Asbury Park Press from Asbury Park, New Jersey on February 2, 1969 · Page 8
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Asbury Park Press from Asbury Park, New Jersey · Page 8

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Asbury Park, New Jersey
Issue Date:
Sunday, February 2, 1969
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Page 8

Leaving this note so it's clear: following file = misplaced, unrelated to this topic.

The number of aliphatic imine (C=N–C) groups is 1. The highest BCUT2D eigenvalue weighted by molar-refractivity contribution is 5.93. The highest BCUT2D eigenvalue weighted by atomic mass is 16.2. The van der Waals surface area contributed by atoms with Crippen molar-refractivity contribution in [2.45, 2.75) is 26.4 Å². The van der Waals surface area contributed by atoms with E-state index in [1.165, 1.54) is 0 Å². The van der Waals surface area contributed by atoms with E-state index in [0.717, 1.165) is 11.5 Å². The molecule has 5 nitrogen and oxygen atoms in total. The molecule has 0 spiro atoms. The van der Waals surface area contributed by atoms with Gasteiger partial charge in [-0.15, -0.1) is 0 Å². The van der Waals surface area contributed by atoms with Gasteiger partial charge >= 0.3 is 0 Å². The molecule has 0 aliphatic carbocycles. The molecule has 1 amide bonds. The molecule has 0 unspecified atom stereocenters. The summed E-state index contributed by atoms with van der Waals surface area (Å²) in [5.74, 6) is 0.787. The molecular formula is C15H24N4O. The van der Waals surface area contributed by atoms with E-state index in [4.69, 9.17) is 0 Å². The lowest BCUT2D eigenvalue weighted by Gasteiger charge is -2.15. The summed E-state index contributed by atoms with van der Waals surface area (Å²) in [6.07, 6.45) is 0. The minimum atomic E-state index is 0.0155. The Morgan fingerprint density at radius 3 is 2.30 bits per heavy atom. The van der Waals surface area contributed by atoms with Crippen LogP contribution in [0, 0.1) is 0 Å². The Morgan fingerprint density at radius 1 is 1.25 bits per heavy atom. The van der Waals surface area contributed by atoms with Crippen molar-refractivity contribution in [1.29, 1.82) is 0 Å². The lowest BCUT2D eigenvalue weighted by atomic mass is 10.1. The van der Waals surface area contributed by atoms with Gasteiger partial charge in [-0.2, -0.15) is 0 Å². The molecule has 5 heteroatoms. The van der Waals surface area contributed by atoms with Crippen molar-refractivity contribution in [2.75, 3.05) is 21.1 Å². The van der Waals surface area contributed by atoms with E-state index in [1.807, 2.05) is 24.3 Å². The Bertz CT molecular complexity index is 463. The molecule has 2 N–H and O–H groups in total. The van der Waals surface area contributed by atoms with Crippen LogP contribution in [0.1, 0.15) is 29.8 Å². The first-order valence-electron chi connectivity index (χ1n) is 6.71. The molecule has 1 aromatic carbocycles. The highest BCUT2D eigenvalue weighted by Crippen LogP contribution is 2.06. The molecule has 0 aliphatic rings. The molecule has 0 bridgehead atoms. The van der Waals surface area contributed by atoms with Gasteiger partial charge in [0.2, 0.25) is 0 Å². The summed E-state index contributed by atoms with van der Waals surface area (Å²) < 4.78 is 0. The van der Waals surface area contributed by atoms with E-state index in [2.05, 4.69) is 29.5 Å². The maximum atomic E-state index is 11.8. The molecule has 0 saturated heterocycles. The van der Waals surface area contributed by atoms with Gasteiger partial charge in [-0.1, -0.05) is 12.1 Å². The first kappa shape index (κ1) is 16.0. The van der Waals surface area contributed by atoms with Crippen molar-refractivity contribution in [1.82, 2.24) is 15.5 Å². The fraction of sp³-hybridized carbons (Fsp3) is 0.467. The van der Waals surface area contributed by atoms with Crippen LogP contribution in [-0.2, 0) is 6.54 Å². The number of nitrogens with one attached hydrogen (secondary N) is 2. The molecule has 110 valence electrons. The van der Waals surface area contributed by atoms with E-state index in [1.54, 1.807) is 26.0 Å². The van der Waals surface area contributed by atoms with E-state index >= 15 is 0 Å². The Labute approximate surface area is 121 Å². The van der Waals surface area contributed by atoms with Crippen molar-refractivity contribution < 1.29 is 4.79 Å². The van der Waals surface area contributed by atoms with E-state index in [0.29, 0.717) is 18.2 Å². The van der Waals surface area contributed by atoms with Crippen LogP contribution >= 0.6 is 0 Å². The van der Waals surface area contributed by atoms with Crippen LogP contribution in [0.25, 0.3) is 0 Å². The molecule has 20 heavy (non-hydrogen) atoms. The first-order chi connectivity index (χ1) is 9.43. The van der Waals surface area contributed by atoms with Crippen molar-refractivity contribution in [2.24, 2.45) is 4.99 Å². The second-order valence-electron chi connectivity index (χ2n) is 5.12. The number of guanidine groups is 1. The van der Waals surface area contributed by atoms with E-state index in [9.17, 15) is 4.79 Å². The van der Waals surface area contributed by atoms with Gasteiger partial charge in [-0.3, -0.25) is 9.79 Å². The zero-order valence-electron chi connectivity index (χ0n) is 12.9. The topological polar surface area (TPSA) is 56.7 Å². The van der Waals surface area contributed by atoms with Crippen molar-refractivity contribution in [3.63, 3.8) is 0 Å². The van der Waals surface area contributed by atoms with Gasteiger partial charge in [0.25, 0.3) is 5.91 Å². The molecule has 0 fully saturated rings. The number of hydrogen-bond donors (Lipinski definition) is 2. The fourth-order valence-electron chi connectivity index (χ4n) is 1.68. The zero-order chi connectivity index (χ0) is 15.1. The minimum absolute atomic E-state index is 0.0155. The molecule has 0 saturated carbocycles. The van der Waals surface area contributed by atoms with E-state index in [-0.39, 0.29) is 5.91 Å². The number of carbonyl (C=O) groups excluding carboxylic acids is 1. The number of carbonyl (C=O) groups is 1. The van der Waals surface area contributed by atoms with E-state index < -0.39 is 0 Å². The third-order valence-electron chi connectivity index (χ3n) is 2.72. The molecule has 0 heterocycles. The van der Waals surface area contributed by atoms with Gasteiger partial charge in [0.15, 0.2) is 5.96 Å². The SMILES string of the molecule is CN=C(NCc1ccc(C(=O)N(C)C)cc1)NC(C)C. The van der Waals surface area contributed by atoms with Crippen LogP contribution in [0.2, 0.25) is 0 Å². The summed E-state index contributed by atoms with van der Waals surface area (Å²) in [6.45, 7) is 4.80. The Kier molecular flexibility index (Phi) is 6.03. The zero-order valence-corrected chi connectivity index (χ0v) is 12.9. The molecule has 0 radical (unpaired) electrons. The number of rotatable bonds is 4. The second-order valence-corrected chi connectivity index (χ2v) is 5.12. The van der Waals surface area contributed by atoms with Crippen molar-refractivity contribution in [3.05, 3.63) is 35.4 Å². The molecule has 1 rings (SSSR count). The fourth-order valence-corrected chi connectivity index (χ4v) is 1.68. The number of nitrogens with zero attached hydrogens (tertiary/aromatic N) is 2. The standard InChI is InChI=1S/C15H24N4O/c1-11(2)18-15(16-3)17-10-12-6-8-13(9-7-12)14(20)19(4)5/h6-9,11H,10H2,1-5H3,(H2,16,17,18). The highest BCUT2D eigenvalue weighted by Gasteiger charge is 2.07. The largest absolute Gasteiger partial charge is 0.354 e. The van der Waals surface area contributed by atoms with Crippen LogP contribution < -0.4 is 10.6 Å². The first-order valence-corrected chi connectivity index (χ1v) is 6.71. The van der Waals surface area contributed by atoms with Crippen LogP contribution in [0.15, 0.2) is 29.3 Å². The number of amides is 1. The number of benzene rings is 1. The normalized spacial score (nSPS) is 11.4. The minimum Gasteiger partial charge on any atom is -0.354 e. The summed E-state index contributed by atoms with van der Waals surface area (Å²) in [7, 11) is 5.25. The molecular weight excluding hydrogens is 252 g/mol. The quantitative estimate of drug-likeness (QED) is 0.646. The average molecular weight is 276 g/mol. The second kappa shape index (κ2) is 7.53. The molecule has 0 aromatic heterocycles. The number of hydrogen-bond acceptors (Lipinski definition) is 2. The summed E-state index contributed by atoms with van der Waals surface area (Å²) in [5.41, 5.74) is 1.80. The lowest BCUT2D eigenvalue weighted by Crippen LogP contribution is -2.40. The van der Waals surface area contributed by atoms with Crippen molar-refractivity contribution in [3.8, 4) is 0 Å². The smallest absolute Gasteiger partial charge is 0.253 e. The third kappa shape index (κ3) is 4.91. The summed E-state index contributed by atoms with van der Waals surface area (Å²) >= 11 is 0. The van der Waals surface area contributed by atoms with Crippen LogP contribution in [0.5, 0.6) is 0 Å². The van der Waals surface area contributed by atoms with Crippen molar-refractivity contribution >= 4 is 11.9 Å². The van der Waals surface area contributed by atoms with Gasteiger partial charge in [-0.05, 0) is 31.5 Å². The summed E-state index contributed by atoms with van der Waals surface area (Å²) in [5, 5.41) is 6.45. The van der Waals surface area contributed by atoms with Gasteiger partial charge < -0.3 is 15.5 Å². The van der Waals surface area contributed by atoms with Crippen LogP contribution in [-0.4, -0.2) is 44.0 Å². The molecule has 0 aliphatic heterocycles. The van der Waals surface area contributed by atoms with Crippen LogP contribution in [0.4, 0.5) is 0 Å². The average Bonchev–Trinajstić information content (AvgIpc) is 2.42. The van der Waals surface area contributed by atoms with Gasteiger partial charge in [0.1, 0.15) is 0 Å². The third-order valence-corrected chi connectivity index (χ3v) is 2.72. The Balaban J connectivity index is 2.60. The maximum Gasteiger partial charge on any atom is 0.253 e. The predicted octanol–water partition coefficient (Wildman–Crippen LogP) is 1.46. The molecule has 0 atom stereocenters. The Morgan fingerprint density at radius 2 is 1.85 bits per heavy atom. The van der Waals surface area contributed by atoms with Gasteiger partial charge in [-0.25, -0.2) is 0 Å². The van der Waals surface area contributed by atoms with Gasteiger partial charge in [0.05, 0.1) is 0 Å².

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8 ASBURY PARK SUNDAY PRESS, Sun., Feb. 1, 1969 ; Homing Pigeon Tradition A Delight to Sportsmen mountain rescue teams In the 1 tudes, they often function better Tyrolean Alps. At high alti-1 than two-way radios. WASHINGTON Some thoroughbreds wear' feathers and race through the sky to set track records. Specially bred racing piegons delight thousands of sportsmen in the United States. Owners rendezvous with crated birds a hundred or more miles from home. Doors swing open; a cloud of beating wings catches the sunrise. Hours later the birds reach the finish line. Each pigeon flutters down to its home loft. Officials tabulate time, distance, and speed in yards per minute Union. Most of the Pigeon Union's 15,000 members have been interested in homers for years. "A true fancier," says honorary president Harry C. Burke, "has been breeding birds since his youth. The casual hobbyist usually loses Interest." The sport surmounts national boundaries. Enthusiasts from many countries recently attended the 1969 Pigeon Olympiad sponsored by the International Federation of Homing Pigeon Fanciers in Chorzow, Poland. The Olympiad carries on an ancient tradition. Men have bred and domesticated pigeons for their homing ability since the days of Solomon. Winged couriers carried the names of Greek Olympic victors to their home cities. The Ro man naturalist Pliny marveled at the immense price and prestige . commanded by pigeons: "Nay they are come to this pass, that they can reckon up their pedigree and race." On the battlefield, homers helped Caesar conquer Gaul, and served Saracen against Crusader. The Sultan of Baghdad set up a pigeon communications post in 1150 to link his empire. Parisians, besieged by the Prussian Army in 1870-71, sent out crated homers by balloon. The birds returned with more than a million photographed messages one of the earliest military uses of microphoto-graphy. In World War I thousands of combat pigeons darted above that sometimes turned defeat into victory. The gallant Cher Ami won the Croix de Guerre for carrying a message that saved an American battalion. Though badly wounded, the bird flew 25 miles in 25 minutes. Pigeons continued to serve with distinction in World War II. GI Joe, an American bird, delivered a timely dispatch that saved 1,000 British troops from bombardment. He received the Dickin Medal the pigeon's equivalent of a Victoria Cross in a Tower of London ceremony after the war. Modern electronics has made the carrier pigeon as obsolete as the cavalry horse. However, the birds continue to serve with distinction in civilian life. Plucky homers accompany 71 CONSOLIDATE Get additional cash! W. LONG BRANCH TOMS RIVER ' 542-7300 244-5400 E. BRUNSWICK CLARK 257-8000 - 382-7400 MODEQN ACCEPTANCE CORP YOUR DOTS HI CASH AMOUNT I 60 MO. YOU GET ' OF NOTE PYMT. $1000 1355.83 "22i6Q I2O0O 2711.67 45.20 tSOOO 6779.19 112.99"" $7500 jlO.16S.23 1 169.47 "" life limiiiM Amilibli wr Ml to determine the winner. As many as 5,000 birds may FIEASC UNO HC MOM INFORMATION' compete, clocking from 30 to 70 miles an hour, depending on the wind. Great winners enter a iih rmumn bu llks, n.j. i name 231 HIGHWAY 18, EAST BRUNSWICK, N.J.: ,,. !1T. 37 E. TOMS RIVER, N.J. j A0O"tS, '65 RT. 36 W. LONG BRANCH. N I. ' u" LHHi Lie Cku. II. PL 14M fMBBMB. HC hall of fame maintained by the American Racing Pigeon the trenches with information! The Press Is Read by More People Than Any Other Local Paper 1 iSKIIlliml Dr. Richard Jarecki (left) end his wife, Carol, are shown with Dr. Christian Barnard after a ceremony in Spain last year when the two doctors received the Dag Ham-marskjold Peace , Prize. ROULETTE FORMULA? Dr. Jarecki Disbelieves Stories About His Son ASBURY PARK - Dr. Max Jarecki would prefer his son Richard make news in the field of medical research than at the roulette tables in Europe. ; Dr. Jarecki, a dermatologist who lives and practices at 905 Bergh Ave., said he learned from the newspaper that his son, also a doctor, devised a computerized system to win at roulette and had been asked to stay away from the casino in San Remo, Italy. Richard, 37 and a graduate of Asbury Park High School and Duke University, is a research associate in forensic medicine at Heidelberg (Germany) University where he earned his doctor of medicine degree. HE IS a good friend of the famous South African heart surgeon, Dr. Christian Barnard, the father said, "and I suggested to him that he find out about the rejection of transplanted organs." A discovery about the chemical, rejection Is far more important than the discovery of a gambling system, the senior Dr. Jarecki said. Dr. Richard Jarecki and Dr. Barnard were recipients of the Dag Hammarskjold Peace Prize last July. Dr. Jarecki was cited for his work for international cooperation in medicine. His father doubts published reports that his son won about $192,000 in a two-day period and approximately $1 million over the past few years at San Remo where he has a vacation apartment. "It's not true," Dr. Jarecki said. "He has lost great sums. A few years ago in San Remo he lost enormous sums." ' . He also questions the computerized system which supposedly works because of undetectable defects in the roulette tables. The father attributes any winnings to "luck." DR. RICHARD JARECKI is married to the former Carol Fuhse of Asbury Park who was a nurse at Jersey Shore Medical Center during his residency there from 1959 to 1961. They live in Heidelberg with their three children. He is planning to return to the United ' States to continue his research,, his father ;, said, but he doesn t know when. "I'm just glad this is over." Dr. Max Jarecki remarked. Another son, Dr. Henry Jarecki, who is a psychiatrist in Connecticut, was a newsmaker in 1954 when he was a medical student at Heidelberg University. He visited East Berlin, was arrested for violating East Germany's economic laws, and released after two weeks. Richard, who was studying there at the same time, assisted in getting Henry freed. The Jareckis were born in Germany and came to the United States before World War II. Situation Tense for GIs On Czech-German Border WEIDEN, Germany ; UP) : High on a bill on the edge of the Bavarian Forest, an American sergeant and a Czechoslovak military patrol stood staring at each other. Between them in the snow, ill-defined by concrete posts, lay the boundary between Czechoslovakia and West Germany. The silent confrontation represented the suspicions aroused by the Soviet Union's occupation of Czechoslovakia last August. For Sgt. Larry Brouillette, 22, of New Haven, Conn., and a member of A troop, 1st Squadron, 2nd Armored Cavalry Regiment, U.S. Army, 'it was not routine. Since Jan. 20, the Czechs had been coming up daily, to the ob- . servation post manned by Brouillette and his three-man crew. Jan. 20 was the day the United States kicked into high gear its airlift of combat troops from America to maneuvers 20 miles from where Brouillette and the Czechs stood looking at each other. That also was the day that Czechoslovakia began mourning the death of Jan jValach. Activity Increases At about the same time, Ger man border guards were telling other Americans from A troop, manning a different border out' post, that there had been in creased military activity behind the border on the Czech side. German foot and ski patrols bad spotted 17 tanks, armored cars and jeeps near the border crossing point opposite Waid-baus in Germany. Brouillette himself had spot ted 14 Russian tanks, but that was on Aug. 21 during the Sovi et-led Invasion of Czechoslovakia. The day a newsman visited his observation post, Brouillette was more concerned with the two Czechs, clad in winter cam ouflage gear, who had come directly up to the border for a long session of staring at the Americans as well as at their post. Brouillette put his binoculars on the Czechs and one of them raised eauallv nowerful classes to look back. Every time the American would take a look so would the Czech. ; They were no more than 50 feet apart. Brouillette said he was look ing for rank and unit insignia and that they were trying to spot his arms and equipment. "They've come so close," he said, "that we had to take down some charts we had hanging inside our observation post for fear they could read them." At night the Czechs could come a lot closer and the Amei-icans probably never would know it. Each U.S. observation post team has a 27-hour tour before being relieved and during the night hours, the sergeant in charge must stay awake. With the coming of the Russians, the American outpost was moved right up to the border and barbed wire was strung to its front. Now, the post directly overlooks a Czech army barracks housing 50-80 men. Flanked by Woods The post is flanked by woods to either side. The only immediate backup it has is the German border foot patrols and the jeep patrols that A troop sends up on an irregularly timed basis. ' , Radios in the American outposts all along the border, however, crackle constantly. The men of A troop, with nine M60 heavy tanks and about 20 armored personnel carriers, are stationed in Weiden about 20 miles to the west. They are divided on how to assess the Czechoslovak attitude since the Russian invasion. Pfc. Billy Green, 34, of Knox-ville, Tenn., who has been pa trolling the Czech or East German borders for eight of his 17 Army years,' says he does not trust the Czech border troops. "They'll shoot and ask ques tions later," he declared. "By comparison you can even joke with the East Germans. Brouillette declared he makes it a point never to let the Czechs get close enough to grab him to null him over the border. The Americans have orders not to shoot across the border and if the Czechs grab one of them not to give pursuit into "Czecho slovakia. The GIs accept this as in the interest of avoiding a border incident. - - An independent commentator puts his reputation on the line six times a week. Read Andrew Tully in the Asbury Park Press. Press. NO ONE UNDERSELLS US LESTER GLENk BUICK-OPEL TOMS RIVER " " "Food For Thought" Johna Blinn brings today's celebri-ties and their favorite recipes to you in this new column starling Sunday Feb. 2nd. In The Asbury Park Press IS MfnP mm HHrjtiijoiriJr L HIP l 1 , opmn Permanent Press Automatic de-wrlnklt cycle for wash wear fabrics. Porcelain-finish drum and top resist rust. Rotary timer dial, safety switch. LB805 ALL PORCELAIN FINISH n sk r-i r -v Illnli-Ullin that does 2 washes at once SAVE TIME, SAVE DETERGENT AND BLEACH ON SMALL LOADS! Wash in two tubs at once, the upper tub alone, or the lower tub only-takes big 16 lb. family wash load. Do light and dark clothes, delicate and heavy-duty fabrics, heavily soiled and lightly soiled... in two different tubs with two different water temperatures. . .with or without special rinse agents. MOST VERSATILE WASHING PROGRAM FOR TODAY'S MORE EFFICIENT LIVING! Choice of 3 wash and 2 rinse temperatures for each tub. Permanent Press program and 4-speed control. Automatic bleach dispenser. New automatic soak cycle and water level control. Model LW3X1 COME IN FOR A FREE DEMONSTRATION. 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